On November 17, Penn trails Drexel by 2 with 15 seconds remaining.  Cartwright holds the ball at the three–point line. With five seconds remaining, Cartwright accelerates to the basket. Just below the foul line, he loses control of the ball, and the Quakers lose. Cartwright looks ready to cry as he walks off the court. He buries his face in his jersey, and enters the locker room. “I just felt like I let everyone down,” he tells me. “I lost that shit.”

Two days later, Cartwright has two opportunities to defeat Fordham in the final moments. He misses both shots. This time, he walks off with his head up. This time, he doesn’t feel guilty. Instead, “I really tried to learn from it,” he tells me. The ball is going to come back to me.  How can I do it better?” The boy who struggled to manage his emotions just a few weeks ago is becoming “a man his parents can be proud of,” Allen boasts.

By January, it’s getting harder to keep saying “we’re okay.” As the Quakers lose 13 of their next 14 games, Cartwright becomes increasingly impatient. His turnovers are up, and his shooting percentage stands at .366, well off his stellar .454 mark from last season. “I wanna succeed so badly, sometimes I just press,” he says.

On Saturday night against Princeton, Cartwright presses. With ten minutes remaining in their Ivy League opener, Penn trails their archrival by 10 points. Cartwright dashes towards the basket, hoping to cut the lead to single digits for the first time all half. But Miles dribbles the ball off his foot, and it rolls out of bounds. The Quakers’ best opportunity slips away, and they fall to 0–1 in Ivy play. Everything might not be okay. At least not this season.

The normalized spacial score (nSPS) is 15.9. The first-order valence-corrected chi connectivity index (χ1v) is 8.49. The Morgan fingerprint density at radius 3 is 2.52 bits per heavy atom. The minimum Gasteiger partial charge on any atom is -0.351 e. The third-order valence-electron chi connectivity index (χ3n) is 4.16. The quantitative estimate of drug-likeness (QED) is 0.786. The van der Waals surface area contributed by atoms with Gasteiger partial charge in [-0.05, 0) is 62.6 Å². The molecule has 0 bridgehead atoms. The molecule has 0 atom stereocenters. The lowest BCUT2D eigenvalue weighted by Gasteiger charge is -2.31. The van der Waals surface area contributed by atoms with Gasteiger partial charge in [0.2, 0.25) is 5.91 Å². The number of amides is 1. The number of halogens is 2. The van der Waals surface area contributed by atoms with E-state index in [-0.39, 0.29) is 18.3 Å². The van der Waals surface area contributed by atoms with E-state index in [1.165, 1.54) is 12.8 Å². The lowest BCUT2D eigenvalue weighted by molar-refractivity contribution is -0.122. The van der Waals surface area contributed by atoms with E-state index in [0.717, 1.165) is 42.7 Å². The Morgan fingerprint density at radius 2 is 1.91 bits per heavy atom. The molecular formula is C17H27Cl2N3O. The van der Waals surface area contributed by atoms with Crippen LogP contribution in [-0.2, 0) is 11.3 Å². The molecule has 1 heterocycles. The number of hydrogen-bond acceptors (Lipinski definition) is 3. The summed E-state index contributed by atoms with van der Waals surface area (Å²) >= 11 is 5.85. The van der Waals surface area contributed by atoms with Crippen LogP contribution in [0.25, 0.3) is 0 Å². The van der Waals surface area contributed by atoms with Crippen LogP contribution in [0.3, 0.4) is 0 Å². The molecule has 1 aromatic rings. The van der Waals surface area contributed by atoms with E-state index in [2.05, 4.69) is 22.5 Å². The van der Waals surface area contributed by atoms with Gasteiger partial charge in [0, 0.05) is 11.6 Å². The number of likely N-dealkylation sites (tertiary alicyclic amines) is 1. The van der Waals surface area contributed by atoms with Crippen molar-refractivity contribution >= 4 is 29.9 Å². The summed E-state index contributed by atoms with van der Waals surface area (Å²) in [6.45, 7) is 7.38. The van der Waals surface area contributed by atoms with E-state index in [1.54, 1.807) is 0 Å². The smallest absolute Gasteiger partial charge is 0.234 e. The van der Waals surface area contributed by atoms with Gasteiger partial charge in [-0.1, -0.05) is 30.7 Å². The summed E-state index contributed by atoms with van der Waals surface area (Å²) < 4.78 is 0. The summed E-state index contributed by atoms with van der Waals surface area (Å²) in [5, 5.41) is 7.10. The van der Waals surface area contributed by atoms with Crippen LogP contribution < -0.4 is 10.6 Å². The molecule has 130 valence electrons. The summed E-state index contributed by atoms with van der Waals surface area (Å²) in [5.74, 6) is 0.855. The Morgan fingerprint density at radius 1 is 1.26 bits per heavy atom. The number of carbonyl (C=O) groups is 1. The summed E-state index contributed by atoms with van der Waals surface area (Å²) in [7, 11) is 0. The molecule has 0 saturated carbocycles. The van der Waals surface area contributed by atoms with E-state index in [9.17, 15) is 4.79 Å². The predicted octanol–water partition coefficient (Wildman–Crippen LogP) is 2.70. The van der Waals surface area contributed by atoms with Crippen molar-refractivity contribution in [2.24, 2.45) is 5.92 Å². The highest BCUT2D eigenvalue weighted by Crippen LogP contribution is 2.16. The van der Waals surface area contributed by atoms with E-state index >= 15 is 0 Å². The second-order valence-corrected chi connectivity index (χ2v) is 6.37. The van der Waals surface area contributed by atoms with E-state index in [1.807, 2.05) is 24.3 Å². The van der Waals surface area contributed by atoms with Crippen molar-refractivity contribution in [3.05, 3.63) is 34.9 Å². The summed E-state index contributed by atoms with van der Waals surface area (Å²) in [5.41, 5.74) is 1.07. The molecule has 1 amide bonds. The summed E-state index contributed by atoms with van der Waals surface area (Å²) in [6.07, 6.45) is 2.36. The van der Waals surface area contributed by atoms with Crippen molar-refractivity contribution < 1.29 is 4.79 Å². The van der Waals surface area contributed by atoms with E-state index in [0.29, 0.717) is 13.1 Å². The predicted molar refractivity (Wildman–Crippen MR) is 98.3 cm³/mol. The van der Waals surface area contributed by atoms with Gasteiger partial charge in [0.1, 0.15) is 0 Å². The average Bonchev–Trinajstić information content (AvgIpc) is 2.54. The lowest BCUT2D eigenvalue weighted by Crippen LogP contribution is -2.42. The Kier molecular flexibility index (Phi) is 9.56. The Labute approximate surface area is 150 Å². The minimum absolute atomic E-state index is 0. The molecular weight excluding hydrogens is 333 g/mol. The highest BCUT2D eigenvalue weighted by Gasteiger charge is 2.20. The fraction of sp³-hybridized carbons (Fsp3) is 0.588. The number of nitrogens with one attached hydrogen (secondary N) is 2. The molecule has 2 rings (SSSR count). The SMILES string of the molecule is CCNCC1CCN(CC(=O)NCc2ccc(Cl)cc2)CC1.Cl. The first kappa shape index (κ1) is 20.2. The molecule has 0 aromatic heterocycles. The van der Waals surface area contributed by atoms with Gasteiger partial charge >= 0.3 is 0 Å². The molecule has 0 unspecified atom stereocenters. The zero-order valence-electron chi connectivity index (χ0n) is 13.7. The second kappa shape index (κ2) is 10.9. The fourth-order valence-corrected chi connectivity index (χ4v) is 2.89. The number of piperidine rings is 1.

As the losses mount, the confident, gregarious kid from preseason sometimes disappears, replaced by a sullen, withdrawn man. “As a captain, you get all the praise and all of the criticism,” explains Harrell. This season, the losses really sting. “Freshman year when we were losing,” Cartwright says, “it was like ‘okay, I’ve got three years left.’ Now, I automatically blame every bad thing on myself.”

The coaching staff expects to win, and they expect Cartwright to execute his responsibilities. But they acknowledge the inevitable growing pains. “There’s nothing natural about becoming a leader,” explains Allen. “It takes time to be good.”

Despite a 2–13 record, Cartwright’s confidence endures. “I know if we keep working at it, things are going to get better,” he says with conviction. “This is the most talented team I’ve been on. We’re going to win this championship.” While Coach Allen insists Cartwright has done “a tremendous job” as captain, Cartwright isn’t satisfied. “The next step is winning,” he says. “What separates good leaders from great ones are the ones who win.”

 

 

 

Josh Dembowitz is a Senior from Cherry Hill, NJ. He is studying political science.

 
One Person has left comments on this post


By Randi Freedman on January 17, 2013 at 6:00 am

Excellent article! So well written